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GM: Lagging offense cost Lovie Smith job

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Lovie Smith's defense was a perennial strength during nine seasons with the Chicago Bears. His offense, almost always a weakness and a 28th-ranked unit in 2012, never came around and that is what led to his dismissal after a 10-win season.

"We haven't had the balance between our defensive excellence (and offense)," GM Phil Emery said. "We've had special teams excellence. We have not had consistency on the offensive side of the ball. We have gone through a number of coordinators. We have searched for answers."

Smith's strengths are perceived ample enough that he has reportedly been contacted by four teams with openings. It is believed Arizona and Buffalo are two of the franchises chasing Smith.

The Bears aren't necessarily in the market for a coach with an offensive background. At least, that wasn't on the extensive list of qualities Emery said the team seeks in Smith's replacement, beginning this week with candidates he has already lined up.

"I want somebody to have some warmth that pulls everybody together in that we have synergy not only with our players but everybody in the building to work towards our common goal," he said. "Upbeat and positive. Everybody has a different personality. Everybody represents themselves in a different way, but those qualities are paramount. We all want to work together in a position environment towards winning championships."

ESPN analyst Jon Gruden might make as much sense as anyone if the money is right. Emery said finances wouldn't be a hurdle. Gruden has an offensive background, Super Bowl credentials and is known to strongly prefer veterans. Chicago's roster is on the old side, particularly on defense. Gruden won with a cover-2 defense in Tampa Bay and his roots are in the type of West Coast offense quarterback Jay Cutler operated with the Denver Broncos. He's also comfortable to charismatic at the microphone.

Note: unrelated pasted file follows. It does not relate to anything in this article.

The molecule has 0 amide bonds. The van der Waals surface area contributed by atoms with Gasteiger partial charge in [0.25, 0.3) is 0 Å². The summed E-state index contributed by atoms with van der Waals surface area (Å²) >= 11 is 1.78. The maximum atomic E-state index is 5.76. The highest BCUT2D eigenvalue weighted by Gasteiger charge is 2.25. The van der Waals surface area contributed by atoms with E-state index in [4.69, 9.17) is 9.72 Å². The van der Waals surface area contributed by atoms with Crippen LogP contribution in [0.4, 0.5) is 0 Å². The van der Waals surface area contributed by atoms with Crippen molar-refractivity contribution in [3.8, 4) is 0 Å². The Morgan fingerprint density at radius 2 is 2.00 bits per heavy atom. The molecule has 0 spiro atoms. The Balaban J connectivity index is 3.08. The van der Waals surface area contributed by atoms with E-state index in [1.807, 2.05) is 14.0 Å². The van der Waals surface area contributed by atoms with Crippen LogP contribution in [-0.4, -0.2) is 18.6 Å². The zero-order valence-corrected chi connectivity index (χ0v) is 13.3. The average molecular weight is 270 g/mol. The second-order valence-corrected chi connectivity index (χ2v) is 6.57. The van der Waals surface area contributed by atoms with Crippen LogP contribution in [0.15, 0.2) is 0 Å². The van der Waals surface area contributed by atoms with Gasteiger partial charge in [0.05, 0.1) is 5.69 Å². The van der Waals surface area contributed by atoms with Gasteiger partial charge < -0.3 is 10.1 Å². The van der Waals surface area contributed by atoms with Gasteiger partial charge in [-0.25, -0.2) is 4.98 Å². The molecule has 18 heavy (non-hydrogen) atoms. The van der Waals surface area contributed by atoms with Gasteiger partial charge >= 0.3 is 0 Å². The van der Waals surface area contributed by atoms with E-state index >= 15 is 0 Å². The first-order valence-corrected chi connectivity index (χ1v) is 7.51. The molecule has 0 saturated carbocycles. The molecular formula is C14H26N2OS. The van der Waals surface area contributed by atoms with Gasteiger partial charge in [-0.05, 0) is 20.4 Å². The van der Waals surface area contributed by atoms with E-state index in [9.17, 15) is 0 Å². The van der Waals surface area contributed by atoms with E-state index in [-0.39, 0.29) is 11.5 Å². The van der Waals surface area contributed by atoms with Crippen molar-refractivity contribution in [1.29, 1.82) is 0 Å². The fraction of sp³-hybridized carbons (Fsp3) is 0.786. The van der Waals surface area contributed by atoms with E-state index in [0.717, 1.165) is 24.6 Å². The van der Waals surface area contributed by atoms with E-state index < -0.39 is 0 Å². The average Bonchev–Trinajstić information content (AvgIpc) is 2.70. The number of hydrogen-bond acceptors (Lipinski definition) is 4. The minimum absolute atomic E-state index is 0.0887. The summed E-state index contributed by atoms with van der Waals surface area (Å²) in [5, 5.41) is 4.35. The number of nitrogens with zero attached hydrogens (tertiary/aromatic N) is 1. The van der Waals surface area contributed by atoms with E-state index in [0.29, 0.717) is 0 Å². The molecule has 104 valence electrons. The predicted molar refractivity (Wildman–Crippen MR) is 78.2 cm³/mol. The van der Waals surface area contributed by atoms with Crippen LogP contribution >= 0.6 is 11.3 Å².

"I want somebody that's good on their feet. I think working with the media, not only in Chicago but in a national sense is very important. I want this person to stand up and represent us well," Emery said, without identifying any of the candidates the Bears have or will target. "It's a very tough job. It's very demanding. Wins and losses weigh heavily week to week. There needs to be a level of consistency in this individual in how he presents himself, not only when we're up but when we're down and how we're going to rebound from being down."

Most of the Bears' coaching staff remains under contract for 2013 and the incoming coach would likely retain some of them. Gruden, for example, worked with defensive line coach Rod Marinelli in Tampa Bay. Special teams coordinator Dave Toub, a potential candidate for head-coaching jobs himself, is one of the most widely respected in the NFL and the kind of coach Emery could push to keep.

"It's an ongoing process and like I said we are working through a wide variety of people," said Emery, who celebrates a year on the job this month. "No one has been excluded. It's an open process. I want to talk to these individuals, listen to them, listen to their thoughts about how they can lead the Chicago Bears towards excellence."

Emery's background as a college talent evaluator might push a college coach to the forefront. It wouldn't likely be Chip Kelly, whose spread offense doesn't suit Cutler or Chicago's pro-style offense personnel.

Former general manager Jerry Angelo interviewed Nick Saban before hiring Smith.
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